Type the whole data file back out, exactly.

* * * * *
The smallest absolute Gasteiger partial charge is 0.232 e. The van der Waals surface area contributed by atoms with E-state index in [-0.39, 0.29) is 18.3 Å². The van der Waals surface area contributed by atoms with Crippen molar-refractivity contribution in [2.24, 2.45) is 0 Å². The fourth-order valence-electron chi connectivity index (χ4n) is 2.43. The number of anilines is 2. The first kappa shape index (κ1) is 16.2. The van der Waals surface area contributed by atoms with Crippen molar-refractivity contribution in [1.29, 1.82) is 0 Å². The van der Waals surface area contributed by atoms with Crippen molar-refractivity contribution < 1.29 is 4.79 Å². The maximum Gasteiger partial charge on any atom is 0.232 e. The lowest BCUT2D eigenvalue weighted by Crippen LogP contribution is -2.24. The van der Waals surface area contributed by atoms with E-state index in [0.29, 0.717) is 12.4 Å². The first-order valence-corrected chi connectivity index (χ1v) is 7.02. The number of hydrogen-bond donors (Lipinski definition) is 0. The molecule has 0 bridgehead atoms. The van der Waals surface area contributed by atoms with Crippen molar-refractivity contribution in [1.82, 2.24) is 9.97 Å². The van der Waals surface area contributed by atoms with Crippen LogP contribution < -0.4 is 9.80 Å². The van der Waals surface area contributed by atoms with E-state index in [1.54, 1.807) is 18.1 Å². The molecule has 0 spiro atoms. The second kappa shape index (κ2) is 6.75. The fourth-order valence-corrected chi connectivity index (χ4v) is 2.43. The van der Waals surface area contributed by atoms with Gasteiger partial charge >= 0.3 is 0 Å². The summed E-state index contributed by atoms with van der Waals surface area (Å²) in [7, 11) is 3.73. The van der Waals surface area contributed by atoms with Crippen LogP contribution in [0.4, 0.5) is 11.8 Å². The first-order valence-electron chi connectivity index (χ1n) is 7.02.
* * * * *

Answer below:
The smallest absolute Gasteiger partial charge is 0.232 e. The van der Waals surface area contributed by atoms with E-state index in [-0.39, 0.29) is 18.3 Å². The van der Waals surface area contributed by atoms with Crippen molar-refractivity contribution in [2.24, 2.45) is 0 Å². The fourth-order valence-electron chi connectivity index (χ4n) is 2.43. The number of anilines is 2. The first kappa shape index (κ1) is 16.2. The van der Waals surface area contributed by atoms with Crippen molar-refractivity contribution in [1.29, 1.82) is 0 Å². The van der Waals surface area contributed by atoms with Crippen molar-refractivity contribution < 1.29 is 4.79 Å². The maximum Gasteiger partial charge on any atom is 0.232 e. The lowest BCUT2D eigenvalue weighted by Crippen LogP contribution is -2.24. The van der Waals surface area contributed by atoms with E-state index in [0.29, 0.717) is 12.4 Å². The first-order valence-corrected chi connectivity index (χ1v) is 7.02. The number of hydrogen-bond donors (Lipinski definition) is 0. The molecule has 0 bridgehead atoms. The van der Waals surface area contributed by atoms with Crippen molar-refractivity contribution in [1.82, 2.24) is 9.97 Å². The van der Waals surface area contributed by atoms with Crippen LogP contribution < -0.4 is 9.80 Å². The van der Waals surface area contributed by atoms with E-state index in [1.54, 1.807) is 18.1 Å². The molecule has 0 spiro atoms. The second kappa shape index (κ2) is 6.75. The fourth-order valence-corrected chi connectivity index (χ4v) is 2.43. The van der Waals surface area contributed by atoms with Gasteiger partial charge >= 0.3 is 0 Å². The summed E-state index contributed by atoms with van der Waals surface area (Å²) in [7, 11) is 3.73. The van der Waals surface area contributed by atoms with Crippen LogP contribution in [0.4, 0.5) is 11.8 Å². The first-order valence-electron chi connectivity index (χ1n) is 7.02.